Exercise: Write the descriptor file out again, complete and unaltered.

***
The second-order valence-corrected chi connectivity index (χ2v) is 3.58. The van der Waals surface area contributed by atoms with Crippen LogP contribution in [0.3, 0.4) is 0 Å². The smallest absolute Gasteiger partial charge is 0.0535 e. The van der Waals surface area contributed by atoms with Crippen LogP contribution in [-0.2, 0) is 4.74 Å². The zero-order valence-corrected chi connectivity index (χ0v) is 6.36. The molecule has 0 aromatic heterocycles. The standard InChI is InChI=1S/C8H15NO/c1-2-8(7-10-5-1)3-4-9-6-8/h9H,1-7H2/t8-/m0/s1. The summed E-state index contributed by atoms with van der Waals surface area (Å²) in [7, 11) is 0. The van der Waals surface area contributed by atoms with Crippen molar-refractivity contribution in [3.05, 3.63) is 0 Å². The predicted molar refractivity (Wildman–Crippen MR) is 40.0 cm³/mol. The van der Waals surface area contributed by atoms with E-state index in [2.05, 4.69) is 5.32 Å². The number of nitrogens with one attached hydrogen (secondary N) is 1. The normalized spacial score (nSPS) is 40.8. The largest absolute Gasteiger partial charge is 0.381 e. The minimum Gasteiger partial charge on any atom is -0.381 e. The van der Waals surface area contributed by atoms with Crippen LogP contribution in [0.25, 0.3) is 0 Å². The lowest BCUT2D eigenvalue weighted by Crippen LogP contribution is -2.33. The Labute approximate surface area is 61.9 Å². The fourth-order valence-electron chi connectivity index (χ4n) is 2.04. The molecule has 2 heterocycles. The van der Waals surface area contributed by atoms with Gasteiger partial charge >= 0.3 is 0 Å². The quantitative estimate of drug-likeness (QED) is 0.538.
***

The second-order valence-corrected chi connectivity index (χ2v) is 3.58. The van der Waals surface area contributed by atoms with Crippen LogP contribution in [0.3, 0.4) is 0 Å². The smallest absolute Gasteiger partial charge is 0.0535 e. The van der Waals surface area contributed by atoms with Crippen LogP contribution in [-0.2, 0) is 4.74 Å². The zero-order valence-corrected chi connectivity index (χ0v) is 6.36. The molecule has 0 aromatic heterocycles. The standard InChI is InChI=1S/C8H15NO/c1-2-8(7-10-5-1)3-4-9-6-8/h9H,1-7H2/t8-/m0/s1. The summed E-state index contributed by atoms with van der Waals surface area (Å²) in [7, 11) is 0. The van der Waals surface area contributed by atoms with Crippen molar-refractivity contribution in [3.05, 3.63) is 0 Å². The predicted molar refractivity (Wildman–Crippen MR) is 40.0 cm³/mol. The van der Waals surface area contributed by atoms with E-state index in [2.05, 4.69) is 5.32 Å². The number of nitrogens with one attached hydrogen (secondary N) is 1. The normalized spacial score (nSPS) is 40.8. The largest absolute Gasteiger partial charge is 0.381 e. The minimum Gasteiger partial charge on any atom is -0.381 e. The van der Waals surface area contributed by atoms with Crippen LogP contribution in [0.25, 0.3) is 0 Å². The lowest BCUT2D eigenvalue weighted by Crippen LogP contribution is -2.33. The Labute approximate surface area is 61.9 Å². The fourth-order valence-electron chi connectivity index (χ4n) is 2.04. The molecule has 2 heterocycles. The van der Waals surface area contributed by atoms with Gasteiger partial charge >= 0.3 is 0 Å². The quantitative estimate of drug-likeness (QED) is 0.538.